Jul 21, 2014
In just one weekend, June 28 and 29, 5,500 illegal immigrants surfaced off the coast of Sicily. More than 40 of these migrants died of asphyxiation in the depths of one of the makeshift boats they used to try and cross the Mediterranean.
Around 600 refugees were crammed into an old fishing boat that was far too small. Forty-five of them were trapped in a storage hold where they died, probably from breathing the fumes coming from motors.
This was just one of the tragedies that occur almost daily in this portion of the Mediterranean closest to the African coasts. Increasing numbers of people have fled these coasts to escape the wars that ravage their home countries, or to escape from desperate poverty. At least 400 migrants have died in the first half of this year, which is certainly a low estimate since it doesn’t include those who have disappeared and are therefore difficult to count.
In 2013, according to the United Nations, 51 million refugees in the world – of whom half were children – fled from armed conflicts or other crisis situations that created famine and poverty. This is the highest number since the end of World War II.
Since the beginning of 2014, the number of migrants landing in southern Italy has grown. About 60,000 people, most from sub-Saharan Africa, are stranded in overcrowded and often dilapidated detention centers, after an incredibly dangerous journey. The local governments are supposed to take responsibility for the migrants but lack the funding to do so, resulting in the deplorable conditions at the detention centers.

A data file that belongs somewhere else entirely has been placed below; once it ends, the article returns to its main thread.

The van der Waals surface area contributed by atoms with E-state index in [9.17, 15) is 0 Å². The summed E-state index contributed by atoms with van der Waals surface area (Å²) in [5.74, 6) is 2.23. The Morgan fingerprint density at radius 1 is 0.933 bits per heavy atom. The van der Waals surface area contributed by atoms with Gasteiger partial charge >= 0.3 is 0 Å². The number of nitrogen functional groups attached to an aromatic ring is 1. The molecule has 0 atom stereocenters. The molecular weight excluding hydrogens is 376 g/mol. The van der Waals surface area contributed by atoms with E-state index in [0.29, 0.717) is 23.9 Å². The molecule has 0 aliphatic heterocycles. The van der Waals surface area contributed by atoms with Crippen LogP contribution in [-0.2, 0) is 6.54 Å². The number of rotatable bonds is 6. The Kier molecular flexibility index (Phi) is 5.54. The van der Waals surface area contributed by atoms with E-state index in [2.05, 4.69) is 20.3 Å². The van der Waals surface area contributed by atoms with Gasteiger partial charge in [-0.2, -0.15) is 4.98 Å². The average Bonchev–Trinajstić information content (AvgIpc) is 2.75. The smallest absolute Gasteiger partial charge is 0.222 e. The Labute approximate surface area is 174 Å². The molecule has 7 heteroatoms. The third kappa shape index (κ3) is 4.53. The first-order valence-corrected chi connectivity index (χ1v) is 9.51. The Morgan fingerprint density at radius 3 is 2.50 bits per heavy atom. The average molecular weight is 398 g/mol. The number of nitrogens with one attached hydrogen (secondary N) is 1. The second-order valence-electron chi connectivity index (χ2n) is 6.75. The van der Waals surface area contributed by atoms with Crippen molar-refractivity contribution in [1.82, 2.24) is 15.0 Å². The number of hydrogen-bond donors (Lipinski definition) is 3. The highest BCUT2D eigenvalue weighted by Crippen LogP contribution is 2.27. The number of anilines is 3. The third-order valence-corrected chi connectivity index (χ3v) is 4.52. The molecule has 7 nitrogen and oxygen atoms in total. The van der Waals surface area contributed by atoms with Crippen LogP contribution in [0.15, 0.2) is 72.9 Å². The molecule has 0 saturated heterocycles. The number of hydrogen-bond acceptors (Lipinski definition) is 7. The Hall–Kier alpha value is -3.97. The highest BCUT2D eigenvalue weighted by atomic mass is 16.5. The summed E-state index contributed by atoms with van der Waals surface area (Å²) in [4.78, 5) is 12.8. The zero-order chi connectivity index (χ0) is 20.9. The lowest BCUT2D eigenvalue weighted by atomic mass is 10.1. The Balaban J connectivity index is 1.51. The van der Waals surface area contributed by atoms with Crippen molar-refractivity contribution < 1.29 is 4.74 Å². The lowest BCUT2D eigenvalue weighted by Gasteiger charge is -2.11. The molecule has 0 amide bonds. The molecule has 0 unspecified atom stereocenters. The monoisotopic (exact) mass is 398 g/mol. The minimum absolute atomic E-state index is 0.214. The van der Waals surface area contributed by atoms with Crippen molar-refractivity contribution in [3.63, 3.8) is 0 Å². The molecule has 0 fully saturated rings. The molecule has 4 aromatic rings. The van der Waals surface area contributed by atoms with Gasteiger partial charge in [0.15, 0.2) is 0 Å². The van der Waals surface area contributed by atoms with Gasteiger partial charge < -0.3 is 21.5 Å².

After 400 migrants died off the coast of Lampedusa last October, Italy started patrols near the Libyan coast to intercept boats of illegal immigrants. But this can’t halt the growing numbers of refugees and it doesn’t solve the inadequate way they are received in Italy.
Last May, the new Prime Minister of Italy, Matteo Renzi, declared “Europe has abandoned us. It is just not possible to save governments and banks but to leave mothers and their children to die.” As if the national government that he leads hasn’t done just that!
This faked moral indignation can’t hide the responsibility that the Italian government shares with all of the European governments in the series of tragedies taking place in the Mediterranean. Their policies of restricting legal immigration encourage the unscrupulous organizers of these perilous crossings. And the European Union, just like the different national governments, never has any problem finding the money to repress immigration and surround Europe with new barriers that it hopes will be more insurmountable.
The number of drowning deaths in the Mediterranean is part of the grim ledger of suffering created by this capitalist society, in which Europe is but an island of relative well-being. Its leaders are trying to keep it blocked off to the massive numbers of poor people that their system has created.